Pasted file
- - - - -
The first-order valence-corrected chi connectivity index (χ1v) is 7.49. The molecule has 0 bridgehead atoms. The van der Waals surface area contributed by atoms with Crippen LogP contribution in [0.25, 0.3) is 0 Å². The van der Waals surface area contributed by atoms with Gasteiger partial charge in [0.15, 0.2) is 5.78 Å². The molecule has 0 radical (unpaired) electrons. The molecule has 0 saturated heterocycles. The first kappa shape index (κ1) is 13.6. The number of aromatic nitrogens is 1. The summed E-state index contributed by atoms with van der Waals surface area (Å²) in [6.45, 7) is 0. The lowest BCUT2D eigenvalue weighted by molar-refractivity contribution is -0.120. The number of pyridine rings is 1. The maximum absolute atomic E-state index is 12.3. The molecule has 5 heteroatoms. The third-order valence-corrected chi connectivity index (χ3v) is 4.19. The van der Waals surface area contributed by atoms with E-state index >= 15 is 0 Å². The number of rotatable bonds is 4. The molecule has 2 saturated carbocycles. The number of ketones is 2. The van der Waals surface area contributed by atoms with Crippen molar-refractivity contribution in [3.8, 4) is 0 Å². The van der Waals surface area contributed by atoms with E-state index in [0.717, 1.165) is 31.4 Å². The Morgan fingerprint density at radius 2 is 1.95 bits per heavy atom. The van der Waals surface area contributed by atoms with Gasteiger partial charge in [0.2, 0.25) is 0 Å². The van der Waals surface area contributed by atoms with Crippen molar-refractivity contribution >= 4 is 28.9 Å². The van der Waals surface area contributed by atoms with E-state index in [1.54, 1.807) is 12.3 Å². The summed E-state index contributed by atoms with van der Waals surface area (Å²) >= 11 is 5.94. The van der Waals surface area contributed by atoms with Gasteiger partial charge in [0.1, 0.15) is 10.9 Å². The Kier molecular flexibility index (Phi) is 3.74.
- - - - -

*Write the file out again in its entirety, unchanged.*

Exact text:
The first-order valence-corrected chi connectivity index (χ1v) is 7.49. The molecule has 0 bridgehead atoms. The van der Waals surface area contributed by atoms with Crippen LogP contribution in [0.25, 0.3) is 0 Å². The van der Waals surface area contributed by atoms with Gasteiger partial charge in [0.15, 0.2) is 5.78 Å². The molecule has 0 radical (unpaired) electrons. The molecule has 0 saturated heterocycles. The first kappa shape index (κ1) is 13.6. The number of aromatic nitrogens is 1. The summed E-state index contributed by atoms with van der Waals surface area (Å²) in [6.45, 7) is 0. The lowest BCUT2D eigenvalue weighted by molar-refractivity contribution is -0.120. The number of pyridine rings is 1. The maximum absolute atomic E-state index is 12.3. The molecule has 5 heteroatoms. The third-order valence-corrected chi connectivity index (χ3v) is 4.19. The van der Waals surface area contributed by atoms with E-state index >= 15 is 0 Å². The number of rotatable bonds is 4. The molecule has 2 saturated carbocycles. The number of ketones is 2. The van der Waals surface area contributed by atoms with Crippen molar-refractivity contribution in [3.8, 4) is 0 Å². The van der Waals surface area contributed by atoms with E-state index in [0.717, 1.165) is 31.4 Å². The Morgan fingerprint density at radius 2 is 1.95 bits per heavy atom. The van der Waals surface area contributed by atoms with Gasteiger partial charge in [0.2, 0.25) is 0 Å². The van der Waals surface area contributed by atoms with Crippen molar-refractivity contribution >= 4 is 28.9 Å². The van der Waals surface area contributed by atoms with E-state index in [1.54, 1.807) is 12.3 Å². The summed E-state index contributed by atoms with van der Waals surface area (Å²) >= 11 is 5.94. The van der Waals surface area contributed by atoms with Gasteiger partial charge in [0.1, 0.15) is 10.9 Å². The Kier molecular flexibility index (Phi) is 3.74.